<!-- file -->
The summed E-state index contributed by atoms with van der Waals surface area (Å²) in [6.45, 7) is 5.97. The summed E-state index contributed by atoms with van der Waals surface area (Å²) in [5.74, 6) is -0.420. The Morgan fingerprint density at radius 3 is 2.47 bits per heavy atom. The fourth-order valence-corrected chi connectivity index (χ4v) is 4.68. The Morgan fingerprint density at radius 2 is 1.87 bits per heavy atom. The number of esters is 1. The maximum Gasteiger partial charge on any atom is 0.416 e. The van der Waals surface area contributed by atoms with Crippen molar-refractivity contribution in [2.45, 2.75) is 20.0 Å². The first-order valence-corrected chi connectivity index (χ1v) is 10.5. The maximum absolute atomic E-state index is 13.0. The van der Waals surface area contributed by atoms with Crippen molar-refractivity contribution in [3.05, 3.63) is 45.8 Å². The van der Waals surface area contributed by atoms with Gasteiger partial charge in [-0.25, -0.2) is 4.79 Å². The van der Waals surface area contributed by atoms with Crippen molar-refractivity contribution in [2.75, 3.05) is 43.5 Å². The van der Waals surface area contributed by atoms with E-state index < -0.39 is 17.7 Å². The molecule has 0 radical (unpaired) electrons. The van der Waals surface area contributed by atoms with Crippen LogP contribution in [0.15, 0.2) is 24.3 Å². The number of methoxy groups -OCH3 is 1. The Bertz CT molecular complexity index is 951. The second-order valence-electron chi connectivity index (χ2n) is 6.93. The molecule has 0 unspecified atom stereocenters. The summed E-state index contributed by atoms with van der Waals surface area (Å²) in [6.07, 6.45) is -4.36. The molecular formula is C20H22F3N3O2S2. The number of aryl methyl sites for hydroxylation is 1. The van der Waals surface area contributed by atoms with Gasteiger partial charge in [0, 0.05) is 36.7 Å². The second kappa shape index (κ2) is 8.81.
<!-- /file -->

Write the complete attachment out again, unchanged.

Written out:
The summed E-state index contributed by atoms with van der Waals surface area (Å²) in [6.45, 7) is 5.97. The summed E-state index contributed by atoms with van der Waals surface area (Å²) in [5.74, 6) is -0.420. The Morgan fingerprint density at radius 3 is 2.47 bits per heavy atom. The fourth-order valence-corrected chi connectivity index (χ4v) is 4.68. The Morgan fingerprint density at radius 2 is 1.87 bits per heavy atom. The number of esters is 1. The maximum Gasteiger partial charge on any atom is 0.416 e. The van der Waals surface area contributed by atoms with Crippen molar-refractivity contribution in [2.45, 2.75) is 20.0 Å². The first-order valence-corrected chi connectivity index (χ1v) is 10.5. The maximum absolute atomic E-state index is 13.0. The van der Waals surface area contributed by atoms with Crippen molar-refractivity contribution in [3.05, 3.63) is 45.8 Å². The van der Waals surface area contributed by atoms with Gasteiger partial charge in [-0.25, -0.2) is 4.79 Å². The van der Waals surface area contributed by atoms with Crippen molar-refractivity contribution in [2.75, 3.05) is 43.5 Å². The van der Waals surface area contributed by atoms with E-state index < -0.39 is 17.7 Å². The molecule has 0 radical (unpaired) electrons. The van der Waals surface area contributed by atoms with Crippen LogP contribution in [0.15, 0.2) is 24.3 Å². The number of methoxy groups -OCH3 is 1. The Bertz CT molecular complexity index is 951. The second-order valence-electron chi connectivity index (χ2n) is 6.93. The molecule has 0 unspecified atom stereocenters. The summed E-state index contributed by atoms with van der Waals surface area (Å²) in [6.07, 6.45) is -4.36. The molecular formula is C20H22F3N3O2S2. The number of aryl methyl sites for hydroxylation is 1. The van der Waals surface area contributed by atoms with Gasteiger partial charge in [0, 0.05) is 36.7 Å². The second kappa shape index (κ2) is 8.81.